French judicial authorities have charged a 20-year-old man in connection with a series of attacks after 20 people reported needle injuries during the filming of a televised concert on a Riviera beach in the southern city of Toulon on Friday evening.
One woman was hospitalised and police had to be called in after reports of the attacks caused panic in the crowd.
The suspect was identified by two women who said that he had attempted to assault them, leading him to be charged with aggravated and premeditated armed violence, prosecutors in Toulon said.
"At the current stage of the investigation, the suspect denies the allegations entirely, but given the witness statements, the prosecutor's office believes there is sufficient evidence to open a case," the Toulon prosecutor Samuel Finielz said.
The attacks in Toulon took place during the live recording of "The Song of the Year" show for a national television channel, which was broadcast on Saturday night.
Spate of suspected attacks
This is not the first incident of its kind.
Since the start of the year, at least 100 cases have been reported of young people suffering needle injuries at nightclubs and festivals.
Attacks were reported at two music festivals over the weekend.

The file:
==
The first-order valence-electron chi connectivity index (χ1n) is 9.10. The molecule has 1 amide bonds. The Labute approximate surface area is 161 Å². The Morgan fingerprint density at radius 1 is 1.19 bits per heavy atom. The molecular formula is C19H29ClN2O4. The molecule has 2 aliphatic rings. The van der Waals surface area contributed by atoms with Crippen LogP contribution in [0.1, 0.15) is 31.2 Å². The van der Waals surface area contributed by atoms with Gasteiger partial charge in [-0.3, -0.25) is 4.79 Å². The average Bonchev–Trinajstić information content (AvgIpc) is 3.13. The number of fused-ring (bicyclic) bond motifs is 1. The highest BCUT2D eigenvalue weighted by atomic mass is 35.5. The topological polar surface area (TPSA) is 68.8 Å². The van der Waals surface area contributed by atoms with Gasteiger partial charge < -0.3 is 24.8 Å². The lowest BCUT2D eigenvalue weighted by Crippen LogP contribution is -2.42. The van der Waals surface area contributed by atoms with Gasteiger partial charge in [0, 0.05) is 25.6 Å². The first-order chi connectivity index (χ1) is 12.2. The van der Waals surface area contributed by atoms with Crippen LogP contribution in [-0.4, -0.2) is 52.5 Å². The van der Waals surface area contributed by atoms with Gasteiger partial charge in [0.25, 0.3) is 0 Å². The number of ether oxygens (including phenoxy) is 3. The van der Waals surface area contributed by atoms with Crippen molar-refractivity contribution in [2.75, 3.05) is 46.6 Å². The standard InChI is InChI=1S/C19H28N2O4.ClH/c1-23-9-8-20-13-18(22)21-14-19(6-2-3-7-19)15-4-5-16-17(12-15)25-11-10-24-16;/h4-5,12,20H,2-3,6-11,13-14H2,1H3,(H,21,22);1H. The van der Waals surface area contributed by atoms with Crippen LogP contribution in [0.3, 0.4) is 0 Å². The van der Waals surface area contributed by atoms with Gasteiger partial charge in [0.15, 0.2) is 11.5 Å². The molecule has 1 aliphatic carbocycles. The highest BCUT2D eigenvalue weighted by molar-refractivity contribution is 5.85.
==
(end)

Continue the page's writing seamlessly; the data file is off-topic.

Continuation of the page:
Six complaints from teenagers were lodged at a festival in Belfort in eastern France after they experienced sudden sharp pain in their hands or arms.
Another seven people reported needle injuries at a festival in Vic-Fezensac in southwest France where police subsequently arrested a man, local prosecutor Jacques-Edouard Andrault said.
Most of the victims have been young women.
They often report the sudden onset of identical symptoms -- nausea, dizziness and sharp pain -- and only later detect a needle prick on their skin.
Results of the medical analysis of blood samples from seven of Friday's Toulon victims will be available next week.
No evidence of toxic substances, drugs
Cases have been reported all around the country from the western cities of Nantes and Rennes, to the south and Atlantic coasts, and the French Alps.
Authorities advise all victims to undergo blood tests afterwards and some have been given preventative treatment for HIV and hepatitis.
Victims do not appear to have been injected with toxic substances or drugs.
Police have struggled to identify the culprits or determine whether attackers are using a syringe or a pin.
Nightclub owners are beginning to feel the impact of the attacks on their earnings, as fearful young clients stay away.